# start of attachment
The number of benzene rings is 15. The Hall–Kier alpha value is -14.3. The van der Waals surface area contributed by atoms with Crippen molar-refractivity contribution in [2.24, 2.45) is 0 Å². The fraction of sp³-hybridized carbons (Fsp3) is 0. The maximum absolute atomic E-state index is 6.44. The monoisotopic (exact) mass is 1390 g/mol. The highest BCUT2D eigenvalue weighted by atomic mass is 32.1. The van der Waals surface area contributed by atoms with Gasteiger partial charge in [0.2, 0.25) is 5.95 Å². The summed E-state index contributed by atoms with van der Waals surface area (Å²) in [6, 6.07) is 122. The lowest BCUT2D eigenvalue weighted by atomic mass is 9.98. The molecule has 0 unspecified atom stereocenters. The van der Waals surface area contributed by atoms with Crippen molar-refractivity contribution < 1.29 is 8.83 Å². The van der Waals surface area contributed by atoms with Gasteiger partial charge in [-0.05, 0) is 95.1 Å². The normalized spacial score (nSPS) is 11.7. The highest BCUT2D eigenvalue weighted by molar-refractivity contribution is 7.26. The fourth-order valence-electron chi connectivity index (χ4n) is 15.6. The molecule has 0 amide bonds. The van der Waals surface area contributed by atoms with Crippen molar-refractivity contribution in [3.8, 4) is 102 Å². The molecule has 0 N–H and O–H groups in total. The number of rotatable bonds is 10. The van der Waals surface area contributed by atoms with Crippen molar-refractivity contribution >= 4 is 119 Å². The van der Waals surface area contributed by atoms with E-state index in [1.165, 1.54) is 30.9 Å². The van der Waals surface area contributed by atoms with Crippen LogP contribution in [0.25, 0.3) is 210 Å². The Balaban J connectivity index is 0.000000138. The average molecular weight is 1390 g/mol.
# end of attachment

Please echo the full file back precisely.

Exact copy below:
The number of benzene rings is 15. The Hall–Kier alpha value is -14.3. The van der Waals surface area contributed by atoms with Crippen molar-refractivity contribution in [2.24, 2.45) is 0 Å². The fraction of sp³-hybridized carbons (Fsp3) is 0. The maximum absolute atomic E-state index is 6.44. The monoisotopic (exact) mass is 1390 g/mol. The highest BCUT2D eigenvalue weighted by atomic mass is 32.1. The van der Waals surface area contributed by atoms with Gasteiger partial charge in [0.2, 0.25) is 5.95 Å². The summed E-state index contributed by atoms with van der Waals surface area (Å²) in [6, 6.07) is 122. The lowest BCUT2D eigenvalue weighted by atomic mass is 9.98. The molecule has 0 unspecified atom stereocenters. The van der Waals surface area contributed by atoms with Crippen molar-refractivity contribution < 1.29 is 8.83 Å². The van der Waals surface area contributed by atoms with Gasteiger partial charge in [-0.05, 0) is 95.1 Å². The normalized spacial score (nSPS) is 11.7. The highest BCUT2D eigenvalue weighted by molar-refractivity contribution is 7.26. The fourth-order valence-electron chi connectivity index (χ4n) is 15.6. The molecule has 0 amide bonds. The van der Waals surface area contributed by atoms with Crippen molar-refractivity contribution in [3.8, 4) is 102 Å². The molecule has 0 N–H and O–H groups in total. The number of rotatable bonds is 10. The van der Waals surface area contributed by atoms with Crippen molar-refractivity contribution >= 4 is 119 Å². The van der Waals surface area contributed by atoms with E-state index in [1.165, 1.54) is 30.9 Å². The van der Waals surface area contributed by atoms with Crippen LogP contribution in [0.25, 0.3) is 210 Å². The Balaban J connectivity index is 0.000000138. The average molecular weight is 1390 g/mol.